As a rule of thumb the oil, drizzled on top of dishes just before serving, should match well with food of similar notes: the oils of fruttato leggero (light) are smother and delicate and pair well with similar plates like seafood and boiled vegetables; the fruttato medio (medium) are well-proportioned and harmonious and go well with red sauces and salads; fruttato intenso (intense) marries with hearty soups, red meat and vegetables on the grill. The medium intensity is always a safe choice but owning at least each of these three intensities allows me to choose the best oil according to my prepared meals.
I was ecstatic to know that Eataly carries an excellent set with a selection of Frantoio Franci’s oils with the three differing levels of intensity of fruitiness so I can play and match with pairings and different dishes!
It doesn’t hurt that the packaging is beautiful (spoiler alert to my friends reading this post, you guys are looking at your Christmas gift!). Frantoio Franci is an award winning oil producer (Frantoio means oil mill in Italian) set in a small hilltop town on the slopes of the Amiata Mountains in southern Tuscany, overlooking the splendid valley of the River Orcia. This oil set contains three of Franci’s best oils: a light fruit called Olivastra Seggianese, a medium fruit oil called Le Trebbiane, and an intense fruit called Villa Magra.
So when a group of friends visited us last week, my wife and I decided to have some fun with our Tuscan dinner using the three different oils in different dishes. First with some typical fettunta, grilled country-style bread, rubbed with garlic and drizzled each of the three different intensities. Then we challenged our friends to guess which intensity was on each of the slices and, man, what a difference! While all three flavors were delicious, the distinction was most noticeable in spiciness and structure.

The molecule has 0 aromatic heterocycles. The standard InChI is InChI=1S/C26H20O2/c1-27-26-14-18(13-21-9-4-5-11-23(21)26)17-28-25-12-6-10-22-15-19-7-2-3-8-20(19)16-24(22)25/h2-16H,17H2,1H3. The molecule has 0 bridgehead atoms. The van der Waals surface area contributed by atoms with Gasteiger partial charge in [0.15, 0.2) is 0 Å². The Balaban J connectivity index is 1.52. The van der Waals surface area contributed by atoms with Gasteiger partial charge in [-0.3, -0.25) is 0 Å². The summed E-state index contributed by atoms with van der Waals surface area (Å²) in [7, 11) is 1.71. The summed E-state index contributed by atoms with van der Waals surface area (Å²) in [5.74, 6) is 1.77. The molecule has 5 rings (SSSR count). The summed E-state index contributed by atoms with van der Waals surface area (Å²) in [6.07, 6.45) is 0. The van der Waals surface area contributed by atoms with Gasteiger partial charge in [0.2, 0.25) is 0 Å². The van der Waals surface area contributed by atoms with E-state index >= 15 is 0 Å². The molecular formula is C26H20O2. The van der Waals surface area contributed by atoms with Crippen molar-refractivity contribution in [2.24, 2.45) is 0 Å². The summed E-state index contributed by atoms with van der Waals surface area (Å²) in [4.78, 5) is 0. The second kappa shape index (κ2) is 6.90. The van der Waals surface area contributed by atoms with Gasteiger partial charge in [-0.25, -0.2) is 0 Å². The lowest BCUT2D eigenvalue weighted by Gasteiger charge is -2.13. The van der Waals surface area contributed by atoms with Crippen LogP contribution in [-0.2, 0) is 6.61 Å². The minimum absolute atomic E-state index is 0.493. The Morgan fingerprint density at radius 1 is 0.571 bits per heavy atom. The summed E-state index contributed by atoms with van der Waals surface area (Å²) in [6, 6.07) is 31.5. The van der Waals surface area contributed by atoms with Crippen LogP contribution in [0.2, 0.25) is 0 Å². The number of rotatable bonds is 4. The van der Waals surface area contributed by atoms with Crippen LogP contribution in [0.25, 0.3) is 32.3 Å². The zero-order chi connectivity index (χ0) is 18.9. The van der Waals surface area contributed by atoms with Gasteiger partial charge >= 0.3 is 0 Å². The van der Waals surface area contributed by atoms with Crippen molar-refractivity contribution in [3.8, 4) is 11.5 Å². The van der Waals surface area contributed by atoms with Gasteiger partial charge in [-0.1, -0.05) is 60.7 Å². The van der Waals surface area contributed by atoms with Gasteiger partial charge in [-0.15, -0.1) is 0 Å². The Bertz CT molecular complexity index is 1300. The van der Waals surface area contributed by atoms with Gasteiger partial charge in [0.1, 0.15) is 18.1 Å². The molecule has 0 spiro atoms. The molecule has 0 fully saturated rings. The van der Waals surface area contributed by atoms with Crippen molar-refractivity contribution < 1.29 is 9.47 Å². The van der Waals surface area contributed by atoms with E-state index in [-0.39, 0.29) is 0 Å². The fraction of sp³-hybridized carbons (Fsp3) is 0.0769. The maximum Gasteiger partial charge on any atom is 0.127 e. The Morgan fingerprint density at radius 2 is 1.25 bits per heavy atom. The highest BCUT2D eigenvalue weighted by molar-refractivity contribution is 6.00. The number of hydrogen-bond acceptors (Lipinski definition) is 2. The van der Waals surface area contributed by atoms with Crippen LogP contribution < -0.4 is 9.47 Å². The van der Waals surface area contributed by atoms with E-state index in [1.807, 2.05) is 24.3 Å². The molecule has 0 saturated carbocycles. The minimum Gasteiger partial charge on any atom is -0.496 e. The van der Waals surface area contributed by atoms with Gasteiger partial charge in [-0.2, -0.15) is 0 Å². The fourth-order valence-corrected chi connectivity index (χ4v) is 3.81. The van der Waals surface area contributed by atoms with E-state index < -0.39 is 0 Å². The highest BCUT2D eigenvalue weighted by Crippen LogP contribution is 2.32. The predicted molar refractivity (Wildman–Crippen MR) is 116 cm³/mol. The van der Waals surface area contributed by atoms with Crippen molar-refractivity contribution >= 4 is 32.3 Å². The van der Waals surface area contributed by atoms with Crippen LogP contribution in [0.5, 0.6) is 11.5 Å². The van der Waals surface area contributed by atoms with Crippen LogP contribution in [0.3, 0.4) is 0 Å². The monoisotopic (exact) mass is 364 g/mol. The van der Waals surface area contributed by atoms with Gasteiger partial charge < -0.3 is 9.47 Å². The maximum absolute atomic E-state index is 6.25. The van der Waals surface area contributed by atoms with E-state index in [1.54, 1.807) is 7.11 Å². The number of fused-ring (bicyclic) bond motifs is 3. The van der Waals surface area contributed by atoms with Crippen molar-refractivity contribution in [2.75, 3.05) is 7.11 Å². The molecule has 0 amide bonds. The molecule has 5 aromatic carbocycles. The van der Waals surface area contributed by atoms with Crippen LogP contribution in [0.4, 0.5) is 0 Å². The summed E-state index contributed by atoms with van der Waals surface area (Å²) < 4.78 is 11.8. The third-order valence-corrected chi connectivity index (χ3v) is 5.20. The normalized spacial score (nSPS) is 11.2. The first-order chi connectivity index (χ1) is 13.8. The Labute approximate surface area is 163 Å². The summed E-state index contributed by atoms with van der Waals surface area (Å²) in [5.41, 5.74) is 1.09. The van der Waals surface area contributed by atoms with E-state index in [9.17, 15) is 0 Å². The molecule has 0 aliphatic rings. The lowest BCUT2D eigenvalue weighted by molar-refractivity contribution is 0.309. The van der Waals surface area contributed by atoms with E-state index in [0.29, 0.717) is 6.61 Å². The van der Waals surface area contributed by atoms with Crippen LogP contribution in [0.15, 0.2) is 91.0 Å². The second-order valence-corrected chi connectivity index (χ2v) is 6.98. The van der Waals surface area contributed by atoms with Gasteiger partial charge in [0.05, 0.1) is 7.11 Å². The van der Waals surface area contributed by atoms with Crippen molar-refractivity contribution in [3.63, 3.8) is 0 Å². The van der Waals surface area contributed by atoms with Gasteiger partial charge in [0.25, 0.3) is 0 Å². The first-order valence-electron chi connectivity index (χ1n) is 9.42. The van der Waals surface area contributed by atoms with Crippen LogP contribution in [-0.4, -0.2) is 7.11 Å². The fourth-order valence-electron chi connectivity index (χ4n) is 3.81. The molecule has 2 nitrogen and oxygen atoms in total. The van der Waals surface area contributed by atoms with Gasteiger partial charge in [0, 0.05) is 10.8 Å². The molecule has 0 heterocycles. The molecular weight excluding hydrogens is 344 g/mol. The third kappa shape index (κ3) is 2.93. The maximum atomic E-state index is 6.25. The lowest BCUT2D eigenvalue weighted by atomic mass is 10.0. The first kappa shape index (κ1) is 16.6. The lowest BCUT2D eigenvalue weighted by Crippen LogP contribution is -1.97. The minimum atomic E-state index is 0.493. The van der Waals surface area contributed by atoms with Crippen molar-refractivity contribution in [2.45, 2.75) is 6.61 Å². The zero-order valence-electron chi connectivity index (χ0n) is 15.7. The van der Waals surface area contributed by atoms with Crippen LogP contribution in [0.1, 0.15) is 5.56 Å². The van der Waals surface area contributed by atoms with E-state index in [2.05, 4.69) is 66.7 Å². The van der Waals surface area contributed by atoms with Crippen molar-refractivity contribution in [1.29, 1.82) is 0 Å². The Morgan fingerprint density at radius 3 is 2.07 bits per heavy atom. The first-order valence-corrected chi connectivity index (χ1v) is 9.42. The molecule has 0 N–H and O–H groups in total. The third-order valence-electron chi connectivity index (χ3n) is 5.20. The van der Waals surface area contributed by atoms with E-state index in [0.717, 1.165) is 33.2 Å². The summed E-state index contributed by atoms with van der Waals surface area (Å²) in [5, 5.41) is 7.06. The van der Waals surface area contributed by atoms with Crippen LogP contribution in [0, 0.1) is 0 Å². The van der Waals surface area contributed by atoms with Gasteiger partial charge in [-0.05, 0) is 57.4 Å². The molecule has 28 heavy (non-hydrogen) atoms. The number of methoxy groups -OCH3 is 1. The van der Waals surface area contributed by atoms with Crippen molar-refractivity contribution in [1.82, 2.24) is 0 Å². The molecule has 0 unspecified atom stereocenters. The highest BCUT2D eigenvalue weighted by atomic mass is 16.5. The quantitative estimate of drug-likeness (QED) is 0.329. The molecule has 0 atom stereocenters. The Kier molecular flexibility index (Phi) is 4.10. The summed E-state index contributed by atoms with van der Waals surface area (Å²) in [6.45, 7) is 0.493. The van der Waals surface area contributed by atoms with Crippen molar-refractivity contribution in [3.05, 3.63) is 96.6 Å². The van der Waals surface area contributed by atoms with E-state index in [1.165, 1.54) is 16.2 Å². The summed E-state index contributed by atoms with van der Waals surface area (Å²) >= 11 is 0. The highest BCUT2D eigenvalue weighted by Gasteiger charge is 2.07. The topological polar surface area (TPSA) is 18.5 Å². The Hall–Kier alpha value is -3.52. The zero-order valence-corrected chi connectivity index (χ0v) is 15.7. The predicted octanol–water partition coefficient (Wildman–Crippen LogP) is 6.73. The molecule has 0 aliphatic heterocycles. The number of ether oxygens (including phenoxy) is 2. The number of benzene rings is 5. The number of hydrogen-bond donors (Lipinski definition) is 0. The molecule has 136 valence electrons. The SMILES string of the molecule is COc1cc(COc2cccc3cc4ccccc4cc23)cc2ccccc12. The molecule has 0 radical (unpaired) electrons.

For the main dish we used the fruttato medio oil as a final touch to top the red sauce for our pasta. At Eataly we also found a beautiful bag of Pici, the traditional hand-rolled fat spaghetti-like pasta from Siena. The Sienesse habitually top it with a lovely red sauce garlic sauce called Aglione. The taste of our Aglione Sauce was tremendously enhanced by the medio EVOO.
We then used the fruttato intenso for some grilled T-bone steaks, Florentine style, and bit of the fruttato leggero on top of steamed veggies. The dinner was a blast and at the end of the night, while sipping our last glass of Brunello di Montalcino (bought in our recent visit to the Casato delle Prime Donne) we wondered – when are we doing this again?
@ItalyFoodies: Join Our Discussion-What’s Your Take
1. Now is your turn! How would you pair each of the three different oil intensities – light, medium and intense?
2. What’s your favorite traditional Tuscan dish?
3. Which of the iconic Tuscan wines would you sip (while starring at a beautiful sunset over the rolling hills of Tuscany)?